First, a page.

The narrator compares the failure of his relationship with Hanna to the failures of an airplane’s engines. Like airplanes, which do not immediately fall out of the sky but rather glide, Michael’s love for Hanna began to fail without either of them noticing. They maintain their ritual of reading, showering, and sex. When Michael reads Tolstoy’s War and Peace to Hanna, she is “absorbed” but doesn’t comment as enthusiastically as before.
Michael and Hanna’s relationship begins to dwindle. Hanna’s less enthusiastic response to their latest reading session is perhaps partly because Tolstoy’s novel is more concerned with questions of ethics and morality than the previous romances Michael had read her, and partly because Hanna, as the novel will later reveal, is now preoccupied with the thought of leaving to hide her illiteracy from her employers.
Michael and Hanna begin to call each other pet names. In addition to Kid, Hanna calls him Frog, Toad, Puppy, Toy, and Rose. When Hanna asks Michael what animal she reminds him of, he responds with “a horse,” because of the muscles in her body. Turning over Michael’s answer in her mind, Hanna is unusually uncertain but eventually decides that she likes it. One day, Hanna and Michael go to the theater in the next town to see a Schiller play. Though Michael doesn’t care what people will think of them together in the theater, he realizes that he would care in their own town.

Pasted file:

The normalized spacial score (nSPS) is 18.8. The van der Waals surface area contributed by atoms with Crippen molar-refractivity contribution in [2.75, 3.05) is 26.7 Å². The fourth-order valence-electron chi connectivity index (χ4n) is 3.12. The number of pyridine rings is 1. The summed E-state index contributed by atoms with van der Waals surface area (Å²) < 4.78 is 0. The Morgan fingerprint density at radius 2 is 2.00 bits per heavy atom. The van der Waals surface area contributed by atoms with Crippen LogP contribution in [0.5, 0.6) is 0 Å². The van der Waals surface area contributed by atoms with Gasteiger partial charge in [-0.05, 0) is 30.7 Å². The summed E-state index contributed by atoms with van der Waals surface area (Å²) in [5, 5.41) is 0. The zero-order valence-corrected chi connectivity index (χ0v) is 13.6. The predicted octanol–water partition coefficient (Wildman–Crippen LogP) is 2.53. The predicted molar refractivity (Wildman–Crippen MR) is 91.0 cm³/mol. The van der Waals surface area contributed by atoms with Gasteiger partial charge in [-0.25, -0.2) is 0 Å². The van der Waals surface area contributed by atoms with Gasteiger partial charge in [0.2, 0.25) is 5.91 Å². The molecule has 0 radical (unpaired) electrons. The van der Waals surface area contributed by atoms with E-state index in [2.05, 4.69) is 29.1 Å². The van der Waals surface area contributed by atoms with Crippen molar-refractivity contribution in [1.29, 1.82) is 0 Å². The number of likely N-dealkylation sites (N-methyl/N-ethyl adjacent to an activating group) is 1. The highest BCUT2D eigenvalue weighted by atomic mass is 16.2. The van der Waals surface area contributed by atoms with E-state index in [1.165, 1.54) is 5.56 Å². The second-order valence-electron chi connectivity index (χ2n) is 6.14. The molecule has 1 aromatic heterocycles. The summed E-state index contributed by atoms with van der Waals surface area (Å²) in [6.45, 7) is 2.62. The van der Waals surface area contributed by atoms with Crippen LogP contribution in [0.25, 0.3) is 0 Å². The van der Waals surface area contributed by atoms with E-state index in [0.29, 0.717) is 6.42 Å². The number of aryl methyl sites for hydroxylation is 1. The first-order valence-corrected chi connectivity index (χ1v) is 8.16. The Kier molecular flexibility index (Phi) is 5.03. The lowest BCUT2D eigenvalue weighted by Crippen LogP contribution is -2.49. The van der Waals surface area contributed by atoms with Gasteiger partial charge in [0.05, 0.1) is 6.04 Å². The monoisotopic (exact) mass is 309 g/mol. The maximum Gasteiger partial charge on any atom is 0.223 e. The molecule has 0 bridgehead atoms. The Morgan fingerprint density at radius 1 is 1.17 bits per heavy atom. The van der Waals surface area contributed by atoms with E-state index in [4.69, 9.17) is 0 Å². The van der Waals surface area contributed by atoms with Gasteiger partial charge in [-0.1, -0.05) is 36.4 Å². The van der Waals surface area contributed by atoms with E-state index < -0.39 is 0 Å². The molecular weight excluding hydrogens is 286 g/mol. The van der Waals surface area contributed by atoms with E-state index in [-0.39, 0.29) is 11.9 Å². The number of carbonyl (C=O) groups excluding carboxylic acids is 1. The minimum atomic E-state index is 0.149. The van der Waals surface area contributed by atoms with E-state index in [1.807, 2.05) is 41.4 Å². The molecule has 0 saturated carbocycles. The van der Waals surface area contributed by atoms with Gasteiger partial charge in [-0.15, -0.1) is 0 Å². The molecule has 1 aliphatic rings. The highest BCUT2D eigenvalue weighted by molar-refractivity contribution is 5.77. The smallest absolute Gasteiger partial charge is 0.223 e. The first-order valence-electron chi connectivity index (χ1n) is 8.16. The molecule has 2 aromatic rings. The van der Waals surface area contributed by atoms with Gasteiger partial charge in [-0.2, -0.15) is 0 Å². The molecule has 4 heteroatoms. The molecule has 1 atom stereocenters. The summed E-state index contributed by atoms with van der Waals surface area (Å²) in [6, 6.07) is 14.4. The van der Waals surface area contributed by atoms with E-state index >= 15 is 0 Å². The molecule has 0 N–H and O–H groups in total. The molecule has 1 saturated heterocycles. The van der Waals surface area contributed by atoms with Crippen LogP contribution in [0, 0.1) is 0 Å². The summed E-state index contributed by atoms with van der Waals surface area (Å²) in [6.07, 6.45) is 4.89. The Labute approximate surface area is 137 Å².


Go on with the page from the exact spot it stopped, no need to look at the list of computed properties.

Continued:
Though Michael and Hanna call each other pet names, apparently growing closer to each other, they maintain a certain distance from each other’s lives by hiding their relationship from others. Though Michael was initially proud to be seen with Hanna, now he realizes that he would be embarrassed for his friends to see him with her, just as he would be embarrassed to be seen with his mother.
Michael begins to spend more and more time at the swimming pool with his classmates, and becomes torn between spending time with his friends and spending time with Hanna. Whenever Michael becomes annoyed with Hanna’s bad temper, he wants to spend more time at the pool, but when Hanna “treated [him] like a nonentity,” he becomes afraid of losing her and begs for forgiveness, but also becomes increasingly resentful.